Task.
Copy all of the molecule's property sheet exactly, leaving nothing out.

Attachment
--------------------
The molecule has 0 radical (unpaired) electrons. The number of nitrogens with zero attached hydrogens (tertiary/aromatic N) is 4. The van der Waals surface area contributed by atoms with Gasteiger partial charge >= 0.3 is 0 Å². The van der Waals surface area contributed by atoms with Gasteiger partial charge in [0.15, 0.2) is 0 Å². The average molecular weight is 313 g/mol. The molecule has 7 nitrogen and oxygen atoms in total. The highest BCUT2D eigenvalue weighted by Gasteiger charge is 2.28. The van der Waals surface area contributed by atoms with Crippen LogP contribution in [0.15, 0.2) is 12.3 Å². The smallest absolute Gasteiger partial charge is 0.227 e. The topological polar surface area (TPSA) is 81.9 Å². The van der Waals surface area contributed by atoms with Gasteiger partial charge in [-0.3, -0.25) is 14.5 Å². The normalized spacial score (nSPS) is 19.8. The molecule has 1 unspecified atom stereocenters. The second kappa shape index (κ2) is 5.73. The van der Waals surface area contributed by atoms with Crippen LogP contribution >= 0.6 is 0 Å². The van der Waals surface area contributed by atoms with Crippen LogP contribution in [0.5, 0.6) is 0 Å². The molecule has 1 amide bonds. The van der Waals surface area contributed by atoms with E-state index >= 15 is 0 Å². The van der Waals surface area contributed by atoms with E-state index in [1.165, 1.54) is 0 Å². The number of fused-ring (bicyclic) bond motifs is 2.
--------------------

The molecule has 0 radical (unpaired) electrons. The number of nitrogens with zero attached hydrogens (tertiary/aromatic N) is 4. The van der Waals surface area contributed by atoms with Gasteiger partial charge >= 0.3 is 0 Å². The van der Waals surface area contributed by atoms with Gasteiger partial charge in [0.15, 0.2) is 0 Å². The average molecular weight is 313 g/mol. The molecule has 7 nitrogen and oxygen atoms in total. The highest BCUT2D eigenvalue weighted by Gasteiger charge is 2.28. The van der Waals surface area contributed by atoms with Crippen LogP contribution in [0.15, 0.2) is 12.3 Å². The smallest absolute Gasteiger partial charge is 0.227 e. The topological polar surface area (TPSA) is 81.9 Å². The van der Waals surface area contributed by atoms with Gasteiger partial charge in [-0.3, -0.25) is 14.5 Å². The normalized spacial score (nSPS) is 19.8. The molecule has 1 unspecified atom stereocenters. The second kappa shape index (κ2) is 5.73. The van der Waals surface area contributed by atoms with Crippen LogP contribution >= 0.6 is 0 Å². The van der Waals surface area contributed by atoms with Crippen LogP contribution in [0.5, 0.6) is 0 Å². The molecule has 1 amide bonds. The van der Waals surface area contributed by atoms with E-state index >= 15 is 0 Å². The van der Waals surface area contributed by atoms with E-state index in [1.165, 1.54) is 0 Å². The number of fused-ring (bicyclic) bond motifs is 2.